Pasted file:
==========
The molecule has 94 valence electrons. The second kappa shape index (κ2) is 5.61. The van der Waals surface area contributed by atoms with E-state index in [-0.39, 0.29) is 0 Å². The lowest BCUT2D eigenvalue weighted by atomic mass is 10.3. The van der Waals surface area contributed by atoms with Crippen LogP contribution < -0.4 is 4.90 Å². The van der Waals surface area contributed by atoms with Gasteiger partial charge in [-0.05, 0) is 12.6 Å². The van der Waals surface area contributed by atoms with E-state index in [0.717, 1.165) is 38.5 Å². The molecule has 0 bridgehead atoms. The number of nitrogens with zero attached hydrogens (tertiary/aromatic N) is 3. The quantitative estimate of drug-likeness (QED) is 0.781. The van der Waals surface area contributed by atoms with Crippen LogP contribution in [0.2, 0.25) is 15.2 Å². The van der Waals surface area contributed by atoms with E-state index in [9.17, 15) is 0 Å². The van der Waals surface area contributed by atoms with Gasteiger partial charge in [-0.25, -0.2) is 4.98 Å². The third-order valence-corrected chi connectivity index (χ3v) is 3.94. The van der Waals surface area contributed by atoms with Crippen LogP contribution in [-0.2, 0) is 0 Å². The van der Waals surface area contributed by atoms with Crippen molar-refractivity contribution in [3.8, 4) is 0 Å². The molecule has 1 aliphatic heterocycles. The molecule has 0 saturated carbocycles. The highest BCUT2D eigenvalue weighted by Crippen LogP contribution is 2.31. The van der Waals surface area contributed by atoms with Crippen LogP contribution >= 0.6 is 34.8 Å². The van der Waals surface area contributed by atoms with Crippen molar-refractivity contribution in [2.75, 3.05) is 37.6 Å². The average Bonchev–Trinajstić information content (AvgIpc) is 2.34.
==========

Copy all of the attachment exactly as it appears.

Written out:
The molecule has 94 valence electrons. The second kappa shape index (κ2) is 5.61. The van der Waals surface area contributed by atoms with E-state index in [-0.39, 0.29) is 0 Å². The lowest BCUT2D eigenvalue weighted by atomic mass is 10.3. The van der Waals surface area contributed by atoms with Crippen LogP contribution < -0.4 is 4.90 Å². The van der Waals surface area contributed by atoms with Gasteiger partial charge in [-0.05, 0) is 12.6 Å². The van der Waals surface area contributed by atoms with E-state index in [0.717, 1.165) is 38.5 Å². The molecule has 0 bridgehead atoms. The number of nitrogens with zero attached hydrogens (tertiary/aromatic N) is 3. The quantitative estimate of drug-likeness (QED) is 0.781. The van der Waals surface area contributed by atoms with Crippen LogP contribution in [0.2, 0.25) is 15.2 Å². The van der Waals surface area contributed by atoms with E-state index in [9.17, 15) is 0 Å². The van der Waals surface area contributed by atoms with Gasteiger partial charge in [-0.25, -0.2) is 4.98 Å². The third-order valence-corrected chi connectivity index (χ3v) is 3.94. The van der Waals surface area contributed by atoms with Crippen LogP contribution in [-0.2, 0) is 0 Å². The van der Waals surface area contributed by atoms with Crippen molar-refractivity contribution in [3.8, 4) is 0 Å². The molecule has 1 aliphatic heterocycles. The molecule has 0 saturated carbocycles. The highest BCUT2D eigenvalue weighted by Crippen LogP contribution is 2.31. The van der Waals surface area contributed by atoms with Crippen LogP contribution >= 0.6 is 34.8 Å². The van der Waals surface area contributed by atoms with Crippen molar-refractivity contribution in [2.75, 3.05) is 37.6 Å². The average Bonchev–Trinajstić information content (AvgIpc) is 2.34.